It takes some trial and error with editing the image, settings, staining and sanding afterwards, but spindle engraving photos with PicEngrave Pro 5 is very doable.

This one was done using a depth map image to get more of a 3D effect. I did not stain or sand it, but consider the endless possibilities using PicEngrave Pro 5 to generate your gcode to engrave photos.

You have seen this one before in this thread.


Change my settings to minimum Z-.01 and maximum Z-.04 and getting better results. The sanding takes some Trial & Error to highlight the right areas, but practice makes perfect. :sunglasses:

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I found an easier way with no sanding after applying the stain. I cut it first, then applied the stain, then I set PicEngrave Pro 5 to generate the gcode slightly different then the first time and cut the stain back off with a second pass for contrast and shading. This is the first time trying this, so improvements to come.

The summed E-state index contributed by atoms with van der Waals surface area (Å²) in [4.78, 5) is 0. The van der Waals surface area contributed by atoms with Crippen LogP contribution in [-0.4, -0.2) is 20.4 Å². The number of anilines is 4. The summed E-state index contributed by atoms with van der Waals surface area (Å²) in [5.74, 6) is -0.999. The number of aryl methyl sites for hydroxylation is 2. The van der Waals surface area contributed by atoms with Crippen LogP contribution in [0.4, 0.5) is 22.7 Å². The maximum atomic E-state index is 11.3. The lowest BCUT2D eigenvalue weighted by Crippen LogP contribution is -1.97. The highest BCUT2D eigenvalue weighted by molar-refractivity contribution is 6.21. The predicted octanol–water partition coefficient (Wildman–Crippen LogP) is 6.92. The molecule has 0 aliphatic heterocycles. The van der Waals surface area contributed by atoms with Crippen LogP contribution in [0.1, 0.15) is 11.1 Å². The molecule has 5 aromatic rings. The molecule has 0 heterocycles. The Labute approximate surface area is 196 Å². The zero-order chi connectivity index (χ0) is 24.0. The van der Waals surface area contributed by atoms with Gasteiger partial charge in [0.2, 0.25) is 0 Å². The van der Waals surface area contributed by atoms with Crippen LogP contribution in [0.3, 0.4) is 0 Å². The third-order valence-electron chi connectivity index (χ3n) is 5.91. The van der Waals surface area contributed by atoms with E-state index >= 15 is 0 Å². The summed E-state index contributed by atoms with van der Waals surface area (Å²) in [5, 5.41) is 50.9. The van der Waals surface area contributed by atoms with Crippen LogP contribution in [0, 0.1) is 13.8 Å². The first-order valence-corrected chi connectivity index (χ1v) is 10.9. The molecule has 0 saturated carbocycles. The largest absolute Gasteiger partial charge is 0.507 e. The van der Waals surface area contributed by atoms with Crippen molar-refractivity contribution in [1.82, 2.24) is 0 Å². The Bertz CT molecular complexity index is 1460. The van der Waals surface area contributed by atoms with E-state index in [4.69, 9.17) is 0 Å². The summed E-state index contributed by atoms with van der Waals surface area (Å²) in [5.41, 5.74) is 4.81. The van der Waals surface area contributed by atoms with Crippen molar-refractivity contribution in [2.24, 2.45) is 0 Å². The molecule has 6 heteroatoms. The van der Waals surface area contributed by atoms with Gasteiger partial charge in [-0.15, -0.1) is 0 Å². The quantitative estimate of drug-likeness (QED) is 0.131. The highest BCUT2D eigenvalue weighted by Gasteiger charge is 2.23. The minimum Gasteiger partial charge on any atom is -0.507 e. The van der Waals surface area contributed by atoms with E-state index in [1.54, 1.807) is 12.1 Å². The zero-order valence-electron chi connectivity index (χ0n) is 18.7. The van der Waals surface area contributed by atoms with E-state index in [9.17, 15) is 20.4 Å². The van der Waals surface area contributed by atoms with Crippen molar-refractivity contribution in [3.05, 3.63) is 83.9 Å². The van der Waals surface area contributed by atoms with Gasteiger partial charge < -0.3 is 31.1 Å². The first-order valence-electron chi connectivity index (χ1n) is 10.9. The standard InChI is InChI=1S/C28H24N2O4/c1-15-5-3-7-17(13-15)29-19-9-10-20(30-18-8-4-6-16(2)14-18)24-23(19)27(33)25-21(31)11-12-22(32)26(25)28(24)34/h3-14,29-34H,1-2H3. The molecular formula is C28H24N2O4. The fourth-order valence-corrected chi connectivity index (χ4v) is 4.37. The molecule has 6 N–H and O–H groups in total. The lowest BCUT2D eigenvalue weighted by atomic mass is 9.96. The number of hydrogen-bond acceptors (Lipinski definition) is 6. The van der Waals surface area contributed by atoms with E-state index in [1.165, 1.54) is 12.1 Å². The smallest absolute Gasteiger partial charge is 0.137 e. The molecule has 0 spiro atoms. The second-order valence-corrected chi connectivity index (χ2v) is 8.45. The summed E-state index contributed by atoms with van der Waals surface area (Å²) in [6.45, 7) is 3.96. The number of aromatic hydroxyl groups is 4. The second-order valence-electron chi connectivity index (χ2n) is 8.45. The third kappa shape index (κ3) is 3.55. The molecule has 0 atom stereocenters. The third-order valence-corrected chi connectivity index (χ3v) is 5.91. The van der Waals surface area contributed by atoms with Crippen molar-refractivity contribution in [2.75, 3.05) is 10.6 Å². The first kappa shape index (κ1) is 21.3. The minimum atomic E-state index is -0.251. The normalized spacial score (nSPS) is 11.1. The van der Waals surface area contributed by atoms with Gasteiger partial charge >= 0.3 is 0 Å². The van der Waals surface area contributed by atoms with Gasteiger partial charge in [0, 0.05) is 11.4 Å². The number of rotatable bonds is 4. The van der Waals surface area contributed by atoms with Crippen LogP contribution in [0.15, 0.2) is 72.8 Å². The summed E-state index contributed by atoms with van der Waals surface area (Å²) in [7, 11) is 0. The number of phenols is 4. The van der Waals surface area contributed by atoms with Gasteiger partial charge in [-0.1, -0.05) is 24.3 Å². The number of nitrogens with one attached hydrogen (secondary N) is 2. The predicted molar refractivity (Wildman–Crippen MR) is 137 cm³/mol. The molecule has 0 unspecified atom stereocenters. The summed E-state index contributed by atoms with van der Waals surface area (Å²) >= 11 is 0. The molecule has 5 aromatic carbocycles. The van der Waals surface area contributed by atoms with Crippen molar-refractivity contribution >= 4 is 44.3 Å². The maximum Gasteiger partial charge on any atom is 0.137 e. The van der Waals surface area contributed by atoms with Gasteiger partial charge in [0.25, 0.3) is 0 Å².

It was engraved with a fine tip 60 Degree V-Bit on Poplar.


I’m getting the techniques and settings in PicEngrave Pro 5 fine tuned. This is just how it came out of my machine with no seal coat on it.

Spindle engraving photos in wood will not have the detail and shading like using a laser diode to engrave them, but this one came out pretty good.

Here is the 60 Degree V-bit I used.

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To engrave photos on to wood with a spindle do I need to get Pic Engrave Pro or will the les expensive version work. I think it was called Pic Laser or something like that.

I love the Pic Sender program. Everything else I have tried freezes up on long runs. I use it exclusively. I do have a question about it though. I use a Zeroing plate to zero my X Y and Z axis. To accomplish this I load Universal gcode sender and zero all axis and then move my bit to 0,0,0. After that I shut down UGS and load up Pic Sender to make my cuts. Has to be an easier way. I tried to copy the Gcodes in the UGS macro slots and paste them in the “Do” Command box but that didn’t work out so well. It seems that I could only get one part of the gcode to work but not the entire line which consisted of multiple commands. One to move the spindle down to find the touch plate, one to reset zero and a defined point, and the last to move the bit up slightly. In UGS all this is on one macro line. I have one macro assigned for X one for Y and one for Z. Any suggestions?